The tender is initiated by the BMWK in a funding call, followed by a bidding process. Funding calls include information on subsidy conditions, volume, criteria, deadlines, and maximum bid amounts per project (in the first tender, the maximum amount is EUR 1 bn.). Funding calls can be general in nature or limited to specific sectors or technologies.

Applicants for the tender must use a template application provided by BMWK and provide security in the amount of 0.1% of the total applied funding.

The BMWK will award the tender after a bidding process based on a scoring system which uses the following criteria: 

  • amount of aid requested per quantity of product - the so-called subsidy cost efficiency - (the lower, the better);
  • amount of GHG saved compared to the reference system – the so-called relative GHG emission reduction – (the higher, the better); 

These criteria are supposed to ensure that only the most efficient applicants with the lowest cost for GHG emission reductions win the auction. The award is made according to the pay-as-bid principle (i.e., successful applicants receive funding based on their submitted basic agreement price, described below). 

Documentation required for applications 
  • Description of the project
  • Planned GHG emissions
  • Technical, commercial, and operational feasibility
  • Implementation milestones
  • Financing plan
  • Financial standing
  • Security covering an amount of 0.1% of the total funding amount (to secure potential penalties)
  • Other subsidies for the project

How is funding calculated?

Under the Scheme, funding is governed by a ‘climate protection agreement’ between the BMWK and the grantee, with a term of 15 years. The amount of the funding is calculated based on the additional cost which the applicant incurs in comparison to continuing to operate its conventional system (“Basic Agreement Price”). Additional costs include both construction (CAPEX) and operation (OPEX) expenditure.  The amount can be adjusted, among others, for energy price increases and can include a mechanism to disgorge ‘green surplus revenue’. The amount is updated annually. Upon the grantee's request, the BMWK may provide quarterly advance payments if the grantee offers collateral

Detailed calculation
Basic Agreement Price
PlusDynamisation component (i.e., adjustment in case of price increases in relevant energy carriers)
MinusEffective carbon price for the transformative production process as compared with the conventional reference system (such price being calculated based on the EU ETS and related EU regulations)
Multiplied byThe realised GHG emission reduction (based on EU reference regulations) and the realised production quantity
EqualsPreliminary amount to be paid by grantee or grantor (the latter if the amount is negative)
MinusAny other subsidies received for the project
Minus Up to 60% of any green surplus revenue (i.e., revenue which would not have been generated absent the transformation)
EqualsFinal amount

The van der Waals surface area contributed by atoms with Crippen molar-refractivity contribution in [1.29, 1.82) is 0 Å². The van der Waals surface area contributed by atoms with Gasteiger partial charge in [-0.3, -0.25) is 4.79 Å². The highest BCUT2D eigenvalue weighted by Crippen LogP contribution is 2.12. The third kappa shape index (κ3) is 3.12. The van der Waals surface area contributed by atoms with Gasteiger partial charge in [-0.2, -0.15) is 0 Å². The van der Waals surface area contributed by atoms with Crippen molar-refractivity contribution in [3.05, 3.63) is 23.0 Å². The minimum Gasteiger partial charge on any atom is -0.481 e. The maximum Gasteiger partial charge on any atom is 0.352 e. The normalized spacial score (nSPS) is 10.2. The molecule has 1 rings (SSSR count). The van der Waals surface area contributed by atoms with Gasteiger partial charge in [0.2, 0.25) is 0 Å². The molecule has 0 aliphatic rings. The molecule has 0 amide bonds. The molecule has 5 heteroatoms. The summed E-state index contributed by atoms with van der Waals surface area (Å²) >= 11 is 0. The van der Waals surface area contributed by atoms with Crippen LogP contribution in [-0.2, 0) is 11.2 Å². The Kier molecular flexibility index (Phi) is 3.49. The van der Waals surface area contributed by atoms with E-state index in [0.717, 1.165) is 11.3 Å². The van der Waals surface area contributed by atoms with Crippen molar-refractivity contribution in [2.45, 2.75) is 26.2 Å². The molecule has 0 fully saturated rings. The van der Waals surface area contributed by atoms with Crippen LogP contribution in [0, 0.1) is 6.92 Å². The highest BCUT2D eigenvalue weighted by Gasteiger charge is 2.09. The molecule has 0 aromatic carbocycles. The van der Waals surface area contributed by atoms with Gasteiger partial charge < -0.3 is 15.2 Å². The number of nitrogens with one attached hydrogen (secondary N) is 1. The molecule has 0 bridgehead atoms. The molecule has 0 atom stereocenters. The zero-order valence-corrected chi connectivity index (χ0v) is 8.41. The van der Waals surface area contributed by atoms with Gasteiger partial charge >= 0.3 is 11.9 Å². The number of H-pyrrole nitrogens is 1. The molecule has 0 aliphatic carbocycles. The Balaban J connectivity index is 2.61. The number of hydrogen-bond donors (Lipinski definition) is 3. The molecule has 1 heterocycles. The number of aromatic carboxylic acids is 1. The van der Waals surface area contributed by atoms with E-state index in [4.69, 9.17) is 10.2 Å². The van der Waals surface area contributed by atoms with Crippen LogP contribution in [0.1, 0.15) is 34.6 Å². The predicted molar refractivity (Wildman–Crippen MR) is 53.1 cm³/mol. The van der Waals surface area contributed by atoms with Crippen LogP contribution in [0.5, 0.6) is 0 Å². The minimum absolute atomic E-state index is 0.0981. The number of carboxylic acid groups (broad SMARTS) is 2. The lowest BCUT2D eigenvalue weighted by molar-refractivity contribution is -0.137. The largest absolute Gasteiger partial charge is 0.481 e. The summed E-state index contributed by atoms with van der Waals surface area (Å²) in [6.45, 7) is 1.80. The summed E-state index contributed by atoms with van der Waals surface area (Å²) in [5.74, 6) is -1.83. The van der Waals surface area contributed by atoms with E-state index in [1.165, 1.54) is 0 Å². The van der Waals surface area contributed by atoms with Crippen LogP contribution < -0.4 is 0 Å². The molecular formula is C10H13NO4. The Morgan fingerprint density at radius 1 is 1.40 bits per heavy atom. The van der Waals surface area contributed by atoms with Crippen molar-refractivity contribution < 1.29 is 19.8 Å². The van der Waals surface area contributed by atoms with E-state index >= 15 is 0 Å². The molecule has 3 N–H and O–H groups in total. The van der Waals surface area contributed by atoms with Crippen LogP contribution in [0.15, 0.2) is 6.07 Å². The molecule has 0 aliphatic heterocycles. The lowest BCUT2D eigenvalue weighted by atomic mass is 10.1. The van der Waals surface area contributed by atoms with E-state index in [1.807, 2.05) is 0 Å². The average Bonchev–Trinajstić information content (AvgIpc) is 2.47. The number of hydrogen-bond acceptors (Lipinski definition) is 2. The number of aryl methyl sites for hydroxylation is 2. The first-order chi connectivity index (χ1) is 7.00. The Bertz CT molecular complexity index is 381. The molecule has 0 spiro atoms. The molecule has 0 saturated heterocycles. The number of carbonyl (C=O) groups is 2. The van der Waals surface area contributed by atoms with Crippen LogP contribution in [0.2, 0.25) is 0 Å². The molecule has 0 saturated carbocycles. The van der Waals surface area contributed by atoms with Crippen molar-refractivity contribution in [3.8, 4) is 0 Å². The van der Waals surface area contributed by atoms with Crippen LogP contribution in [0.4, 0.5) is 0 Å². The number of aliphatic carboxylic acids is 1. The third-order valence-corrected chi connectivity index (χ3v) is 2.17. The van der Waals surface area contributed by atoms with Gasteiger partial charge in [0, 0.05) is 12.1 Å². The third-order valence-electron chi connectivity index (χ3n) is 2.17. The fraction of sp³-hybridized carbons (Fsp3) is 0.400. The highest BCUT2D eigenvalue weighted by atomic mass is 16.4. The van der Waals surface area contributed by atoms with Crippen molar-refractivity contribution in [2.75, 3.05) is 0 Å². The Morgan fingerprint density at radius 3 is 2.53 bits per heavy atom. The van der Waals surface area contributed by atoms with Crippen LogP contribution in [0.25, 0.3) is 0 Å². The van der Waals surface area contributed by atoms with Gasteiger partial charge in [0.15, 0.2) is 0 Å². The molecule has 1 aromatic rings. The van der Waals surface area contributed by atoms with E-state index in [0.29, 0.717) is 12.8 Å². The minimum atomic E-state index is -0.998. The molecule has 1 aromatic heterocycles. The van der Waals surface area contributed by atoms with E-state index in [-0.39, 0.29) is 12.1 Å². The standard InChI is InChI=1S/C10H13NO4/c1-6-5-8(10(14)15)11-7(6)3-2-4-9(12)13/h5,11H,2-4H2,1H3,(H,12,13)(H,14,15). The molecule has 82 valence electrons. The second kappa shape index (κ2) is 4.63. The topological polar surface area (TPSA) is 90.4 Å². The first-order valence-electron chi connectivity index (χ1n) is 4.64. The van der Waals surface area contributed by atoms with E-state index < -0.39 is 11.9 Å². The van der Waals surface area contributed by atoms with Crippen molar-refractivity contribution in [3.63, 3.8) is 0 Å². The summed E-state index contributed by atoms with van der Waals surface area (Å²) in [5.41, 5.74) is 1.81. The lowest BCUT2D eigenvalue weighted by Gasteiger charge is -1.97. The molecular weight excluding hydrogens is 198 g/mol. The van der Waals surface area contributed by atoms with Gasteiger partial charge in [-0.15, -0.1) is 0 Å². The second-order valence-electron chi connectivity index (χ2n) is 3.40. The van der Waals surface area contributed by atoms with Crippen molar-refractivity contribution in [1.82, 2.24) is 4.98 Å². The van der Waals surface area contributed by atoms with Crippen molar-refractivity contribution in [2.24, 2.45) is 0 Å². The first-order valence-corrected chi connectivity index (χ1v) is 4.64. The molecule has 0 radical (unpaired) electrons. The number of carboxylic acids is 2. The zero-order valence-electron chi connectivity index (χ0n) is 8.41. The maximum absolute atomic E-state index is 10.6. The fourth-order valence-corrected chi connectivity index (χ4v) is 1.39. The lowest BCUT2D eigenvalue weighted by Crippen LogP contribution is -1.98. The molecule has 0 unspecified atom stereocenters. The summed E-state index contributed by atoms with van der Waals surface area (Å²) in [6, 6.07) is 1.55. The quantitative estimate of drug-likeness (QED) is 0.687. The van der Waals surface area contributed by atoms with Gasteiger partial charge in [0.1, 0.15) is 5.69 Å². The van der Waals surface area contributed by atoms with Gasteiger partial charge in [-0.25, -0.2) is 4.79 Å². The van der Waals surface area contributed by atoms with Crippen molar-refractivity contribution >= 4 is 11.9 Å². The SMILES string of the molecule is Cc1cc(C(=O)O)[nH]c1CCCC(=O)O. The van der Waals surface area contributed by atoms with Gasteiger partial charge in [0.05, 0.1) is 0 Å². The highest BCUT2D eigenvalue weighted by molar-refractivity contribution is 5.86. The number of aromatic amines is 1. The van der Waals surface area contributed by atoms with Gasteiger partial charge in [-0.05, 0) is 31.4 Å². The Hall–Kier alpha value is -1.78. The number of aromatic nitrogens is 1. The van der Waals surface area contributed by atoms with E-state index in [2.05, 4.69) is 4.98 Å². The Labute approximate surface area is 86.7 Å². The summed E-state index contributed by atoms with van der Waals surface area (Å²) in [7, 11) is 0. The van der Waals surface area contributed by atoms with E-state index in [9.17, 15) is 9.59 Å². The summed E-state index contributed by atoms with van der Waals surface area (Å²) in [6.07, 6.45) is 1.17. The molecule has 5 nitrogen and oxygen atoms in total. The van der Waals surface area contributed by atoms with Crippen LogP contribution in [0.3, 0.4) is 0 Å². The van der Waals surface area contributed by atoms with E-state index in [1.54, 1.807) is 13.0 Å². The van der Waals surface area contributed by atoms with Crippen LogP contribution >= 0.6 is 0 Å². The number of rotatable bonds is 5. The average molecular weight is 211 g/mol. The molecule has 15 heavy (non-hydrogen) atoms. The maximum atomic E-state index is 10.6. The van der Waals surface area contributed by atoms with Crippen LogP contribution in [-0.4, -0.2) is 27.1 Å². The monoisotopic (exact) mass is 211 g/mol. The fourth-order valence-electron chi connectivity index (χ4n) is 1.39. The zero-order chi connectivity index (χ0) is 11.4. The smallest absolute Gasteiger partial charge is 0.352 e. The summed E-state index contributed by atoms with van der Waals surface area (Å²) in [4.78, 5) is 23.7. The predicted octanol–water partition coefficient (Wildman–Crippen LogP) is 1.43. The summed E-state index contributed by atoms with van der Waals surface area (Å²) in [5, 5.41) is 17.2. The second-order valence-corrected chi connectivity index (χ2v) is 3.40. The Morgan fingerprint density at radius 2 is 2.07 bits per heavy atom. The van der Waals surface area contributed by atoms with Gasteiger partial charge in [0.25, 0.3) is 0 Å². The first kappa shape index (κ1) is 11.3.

What happens if targets are missed?

Payments will be stopped if the grantee misses its targets for reducing GHG emission targets. Additionally, if the grantee intends to shut down the facility permanently before the end of the climate protection contract, it must seek BMWK approval and pay back the grant. 

If the funding amount turns negative and the grantee becomes obliged to pay, the grantee may terminate the agreement with 3 years notice

If the grantee operates other, non-subsidised facilities, it must reduce the output of such facilities by 90% of the production capacity of the subsidised facilities. 

The grantee owes penalty payments to the BMWK in case of certain violations of the subsidy conditions. In more severe cases, BMWK is in principle obliged and/or entitled to rescind the grant.

Reasons for penalties (selection) 
  • Project not operational within 3 years after grant decision
  • Breach of information and reporting obligations, including failure to report annual data comprehensively and on time, or other subsidies
  • Missing GHG targets by more than 10% in a given year
Reasons for rescission (selection) 
  • Fraudulent application, including provision of false information
  • Project not operational within 4 years after grant decision
  • Failure to reduce GHG emissions by 90% by the last subsidy year (the reclaim amount depends on by how far the grantee missed the target)

Information rights and obligations

The BMWK monitors the success of the projects. To this end, the grantee has extensive information obligations vis-à-vis the BMWK, the EU Commission, and the German Federal Audit Court, including site visits. 

Certain data about the project is published in the EU Commission’s state aid transparency database. Further, the grantee must provide certain information regarding the production processes to the public and to sector representatives, to support commercial scaling of subsidised technologies. This does not apply to trade secrets and confidential information. 

What's next?

Under the current first funding call companies who took part in the preparatory procedure now have 4 months to submit a bid for the first auction.  

The BMWK plans to hold around 5 auctions. The second auction is scheduled for autumn 2024. This will likely be preceded by another preparatory procedure in summer 2024. The third auction is planned for 2025. 

The BMWK maintains a central website  (unfortunately mostly in German language) with updates and information on climate protection agreements and funding calls, including application documentation.


hydrogen, decarbonisation, state aid, climate change & environment, energy & infrastructure, net zero, renewables, germany, blog posts